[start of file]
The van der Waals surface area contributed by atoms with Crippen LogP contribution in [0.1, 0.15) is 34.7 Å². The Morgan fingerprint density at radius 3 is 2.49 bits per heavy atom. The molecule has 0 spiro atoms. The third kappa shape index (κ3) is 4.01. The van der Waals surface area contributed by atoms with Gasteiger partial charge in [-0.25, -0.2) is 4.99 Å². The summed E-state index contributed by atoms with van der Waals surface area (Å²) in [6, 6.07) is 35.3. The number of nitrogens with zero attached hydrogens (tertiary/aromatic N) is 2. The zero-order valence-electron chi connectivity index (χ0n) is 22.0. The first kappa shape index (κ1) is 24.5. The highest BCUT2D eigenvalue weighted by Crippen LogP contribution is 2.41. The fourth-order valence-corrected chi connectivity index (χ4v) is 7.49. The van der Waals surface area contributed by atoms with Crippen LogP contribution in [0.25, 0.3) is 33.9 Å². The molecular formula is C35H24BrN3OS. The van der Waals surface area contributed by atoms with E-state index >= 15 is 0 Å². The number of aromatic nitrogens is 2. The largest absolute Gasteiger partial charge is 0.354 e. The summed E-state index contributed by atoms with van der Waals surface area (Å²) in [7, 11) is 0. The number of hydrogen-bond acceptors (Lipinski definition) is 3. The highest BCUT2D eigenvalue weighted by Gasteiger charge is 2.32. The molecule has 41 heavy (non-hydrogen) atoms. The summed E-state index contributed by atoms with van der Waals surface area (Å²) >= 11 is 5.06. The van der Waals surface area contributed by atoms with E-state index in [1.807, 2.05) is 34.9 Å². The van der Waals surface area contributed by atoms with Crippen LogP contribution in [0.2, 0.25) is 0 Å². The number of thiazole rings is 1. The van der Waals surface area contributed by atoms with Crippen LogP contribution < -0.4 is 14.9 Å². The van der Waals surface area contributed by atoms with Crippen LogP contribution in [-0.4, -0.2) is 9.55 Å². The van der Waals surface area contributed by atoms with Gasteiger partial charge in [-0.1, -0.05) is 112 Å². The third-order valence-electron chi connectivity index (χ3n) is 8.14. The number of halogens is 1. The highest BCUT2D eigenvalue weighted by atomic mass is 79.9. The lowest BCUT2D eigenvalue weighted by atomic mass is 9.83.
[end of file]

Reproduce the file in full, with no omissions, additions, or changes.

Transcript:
The van der Waals surface area contributed by atoms with Crippen LogP contribution in [0.1, 0.15) is 34.7 Å². The Morgan fingerprint density at radius 3 is 2.49 bits per heavy atom. The molecule has 0 spiro atoms. The third kappa shape index (κ3) is 4.01. The van der Waals surface area contributed by atoms with Gasteiger partial charge in [-0.25, -0.2) is 4.99 Å². The summed E-state index contributed by atoms with van der Waals surface area (Å²) in [6, 6.07) is 35.3. The number of nitrogens with zero attached hydrogens (tertiary/aromatic N) is 2. The zero-order valence-electron chi connectivity index (χ0n) is 22.0. The first kappa shape index (κ1) is 24.5. The highest BCUT2D eigenvalue weighted by Crippen LogP contribution is 2.41. The fourth-order valence-corrected chi connectivity index (χ4v) is 7.49. The van der Waals surface area contributed by atoms with Crippen LogP contribution in [0.25, 0.3) is 33.9 Å². The molecular formula is C35H24BrN3OS. The van der Waals surface area contributed by atoms with E-state index >= 15 is 0 Å². The number of aromatic nitrogens is 2. The largest absolute Gasteiger partial charge is 0.354 e. The summed E-state index contributed by atoms with van der Waals surface area (Å²) in [7, 11) is 0. The number of hydrogen-bond acceptors (Lipinski definition) is 3. The highest BCUT2D eigenvalue weighted by Gasteiger charge is 2.32. The molecule has 41 heavy (non-hydrogen) atoms. The summed E-state index contributed by atoms with van der Waals surface area (Å²) >= 11 is 5.06. The van der Waals surface area contributed by atoms with E-state index in [1.807, 2.05) is 34.9 Å². The van der Waals surface area contributed by atoms with Crippen LogP contribution in [0.2, 0.25) is 0 Å². The number of thiazole rings is 1. The van der Waals surface area contributed by atoms with Crippen LogP contribution < -0.4 is 14.9 Å². The van der Waals surface area contributed by atoms with Crippen LogP contribution in [-0.4, -0.2) is 9.55 Å². The van der Waals surface area contributed by atoms with Gasteiger partial charge in [-0.1, -0.05) is 112 Å². The third-order valence-electron chi connectivity index (χ3n) is 8.14. The number of halogens is 1. The highest BCUT2D eigenvalue weighted by atomic mass is 79.9. The lowest BCUT2D eigenvalue weighted by atomic mass is 9.83.